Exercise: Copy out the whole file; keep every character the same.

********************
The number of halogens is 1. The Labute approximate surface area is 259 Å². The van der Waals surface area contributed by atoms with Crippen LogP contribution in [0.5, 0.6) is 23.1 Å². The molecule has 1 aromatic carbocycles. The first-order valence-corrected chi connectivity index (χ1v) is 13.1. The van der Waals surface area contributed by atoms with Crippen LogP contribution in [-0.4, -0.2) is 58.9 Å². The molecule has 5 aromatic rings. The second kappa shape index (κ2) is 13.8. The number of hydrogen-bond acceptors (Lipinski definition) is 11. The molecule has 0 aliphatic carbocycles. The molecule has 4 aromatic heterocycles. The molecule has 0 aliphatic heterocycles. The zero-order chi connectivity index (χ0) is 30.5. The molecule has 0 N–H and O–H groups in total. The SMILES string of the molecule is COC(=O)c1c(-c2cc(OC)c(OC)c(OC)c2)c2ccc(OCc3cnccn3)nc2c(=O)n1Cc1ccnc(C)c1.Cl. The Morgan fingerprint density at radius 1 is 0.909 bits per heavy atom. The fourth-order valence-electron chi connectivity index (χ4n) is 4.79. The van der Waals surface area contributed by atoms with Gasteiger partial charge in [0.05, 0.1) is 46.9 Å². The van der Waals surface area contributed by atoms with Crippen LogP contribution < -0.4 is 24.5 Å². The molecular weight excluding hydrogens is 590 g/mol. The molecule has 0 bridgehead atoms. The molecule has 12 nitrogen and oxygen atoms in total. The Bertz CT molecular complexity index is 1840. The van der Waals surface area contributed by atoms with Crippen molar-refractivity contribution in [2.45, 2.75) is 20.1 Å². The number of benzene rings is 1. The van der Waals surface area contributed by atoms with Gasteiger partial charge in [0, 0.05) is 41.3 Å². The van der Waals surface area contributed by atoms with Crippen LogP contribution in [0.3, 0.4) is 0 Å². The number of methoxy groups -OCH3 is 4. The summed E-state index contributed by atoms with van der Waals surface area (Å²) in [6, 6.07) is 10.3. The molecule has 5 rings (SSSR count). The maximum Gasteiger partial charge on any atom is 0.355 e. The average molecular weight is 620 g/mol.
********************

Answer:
The number of halogens is 1. The Labute approximate surface area is 259 Å². The van der Waals surface area contributed by atoms with Crippen LogP contribution in [0.5, 0.6) is 23.1 Å². The molecule has 1 aromatic carbocycles. The first-order valence-corrected chi connectivity index (χ1v) is 13.1. The van der Waals surface area contributed by atoms with Crippen LogP contribution in [-0.4, -0.2) is 58.9 Å². The molecule has 5 aromatic rings. The second kappa shape index (κ2) is 13.8. The number of hydrogen-bond acceptors (Lipinski definition) is 11. The molecule has 0 aliphatic carbocycles. The molecule has 4 aromatic heterocycles. The molecule has 0 aliphatic heterocycles. The zero-order chi connectivity index (χ0) is 30.5. The molecule has 0 N–H and O–H groups in total. The SMILES string of the molecule is COC(=O)c1c(-c2cc(OC)c(OC)c(OC)c2)c2ccc(OCc3cnccn3)nc2c(=O)n1Cc1ccnc(C)c1.Cl. The Morgan fingerprint density at radius 1 is 0.909 bits per heavy atom. The fourth-order valence-electron chi connectivity index (χ4n) is 4.79. The van der Waals surface area contributed by atoms with Gasteiger partial charge in [0.05, 0.1) is 46.9 Å². The van der Waals surface area contributed by atoms with Crippen LogP contribution < -0.4 is 24.5 Å². The molecular weight excluding hydrogens is 590 g/mol. The molecule has 0 bridgehead atoms. The molecule has 12 nitrogen and oxygen atoms in total. The Bertz CT molecular complexity index is 1840. The van der Waals surface area contributed by atoms with Crippen molar-refractivity contribution in [2.45, 2.75) is 20.1 Å². The number of benzene rings is 1. The van der Waals surface area contributed by atoms with Gasteiger partial charge in [0, 0.05) is 41.3 Å². The van der Waals surface area contributed by atoms with Crippen LogP contribution in [0.3, 0.4) is 0 Å². The number of methoxy groups -OCH3 is 4. The summed E-state index contributed by atoms with van der Waals surface area (Å²) in [6, 6.07) is 10.3. The molecule has 5 rings (SSSR count). The maximum Gasteiger partial charge on any atom is 0.355 e. The average molecular weight is 620 g/mol.